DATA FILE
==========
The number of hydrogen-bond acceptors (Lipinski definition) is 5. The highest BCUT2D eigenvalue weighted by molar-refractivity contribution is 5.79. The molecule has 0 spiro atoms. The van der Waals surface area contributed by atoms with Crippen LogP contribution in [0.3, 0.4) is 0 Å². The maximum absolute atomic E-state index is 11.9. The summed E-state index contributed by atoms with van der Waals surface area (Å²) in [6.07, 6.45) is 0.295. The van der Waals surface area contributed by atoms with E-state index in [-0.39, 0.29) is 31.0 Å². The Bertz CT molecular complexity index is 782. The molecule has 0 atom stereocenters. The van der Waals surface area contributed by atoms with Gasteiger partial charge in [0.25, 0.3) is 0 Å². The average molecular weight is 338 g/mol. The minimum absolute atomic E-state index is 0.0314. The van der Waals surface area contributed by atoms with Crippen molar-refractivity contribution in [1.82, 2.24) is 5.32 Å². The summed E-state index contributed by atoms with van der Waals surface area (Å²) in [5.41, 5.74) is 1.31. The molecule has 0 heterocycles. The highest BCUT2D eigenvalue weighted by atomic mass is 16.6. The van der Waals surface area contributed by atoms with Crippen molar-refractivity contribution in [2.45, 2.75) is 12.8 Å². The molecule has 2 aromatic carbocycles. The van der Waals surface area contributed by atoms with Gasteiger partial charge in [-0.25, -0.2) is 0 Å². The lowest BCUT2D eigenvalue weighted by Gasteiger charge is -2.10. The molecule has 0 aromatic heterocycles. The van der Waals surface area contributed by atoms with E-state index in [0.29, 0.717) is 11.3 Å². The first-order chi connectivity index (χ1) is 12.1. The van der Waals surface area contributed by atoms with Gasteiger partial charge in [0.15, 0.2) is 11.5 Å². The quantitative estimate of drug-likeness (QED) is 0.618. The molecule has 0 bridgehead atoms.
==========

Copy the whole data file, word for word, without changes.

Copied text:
The number of hydrogen-bond acceptors (Lipinski definition) is 5. The highest BCUT2D eigenvalue weighted by molar-refractivity contribution is 5.79. The molecule has 0 spiro atoms. The van der Waals surface area contributed by atoms with Crippen LogP contribution in [0.3, 0.4) is 0 Å². The maximum absolute atomic E-state index is 11.9. The summed E-state index contributed by atoms with van der Waals surface area (Å²) in [6.07, 6.45) is 0.295. The van der Waals surface area contributed by atoms with E-state index in [-0.39, 0.29) is 31.0 Å². The Bertz CT molecular complexity index is 782. The molecule has 0 atom stereocenters. The van der Waals surface area contributed by atoms with Gasteiger partial charge in [0.25, 0.3) is 0 Å². The average molecular weight is 338 g/mol. The minimum absolute atomic E-state index is 0.0314. The van der Waals surface area contributed by atoms with Crippen molar-refractivity contribution in [1.82, 2.24) is 5.32 Å². The summed E-state index contributed by atoms with van der Waals surface area (Å²) in [5.41, 5.74) is 1.31. The molecule has 0 heterocycles. The highest BCUT2D eigenvalue weighted by atomic mass is 16.6. The van der Waals surface area contributed by atoms with Crippen molar-refractivity contribution in [2.45, 2.75) is 12.8 Å². The molecule has 2 aromatic carbocycles. The van der Waals surface area contributed by atoms with Gasteiger partial charge in [-0.25, -0.2) is 0 Å². The lowest BCUT2D eigenvalue weighted by Gasteiger charge is -2.10. The molecule has 0 aromatic heterocycles. The van der Waals surface area contributed by atoms with E-state index in [0.29, 0.717) is 11.3 Å². The first-order chi connectivity index (χ1) is 12.1. The van der Waals surface area contributed by atoms with Gasteiger partial charge in [0.15, 0.2) is 11.5 Å². The quantitative estimate of drug-likeness (QED) is 0.618. The molecule has 0 bridgehead atoms.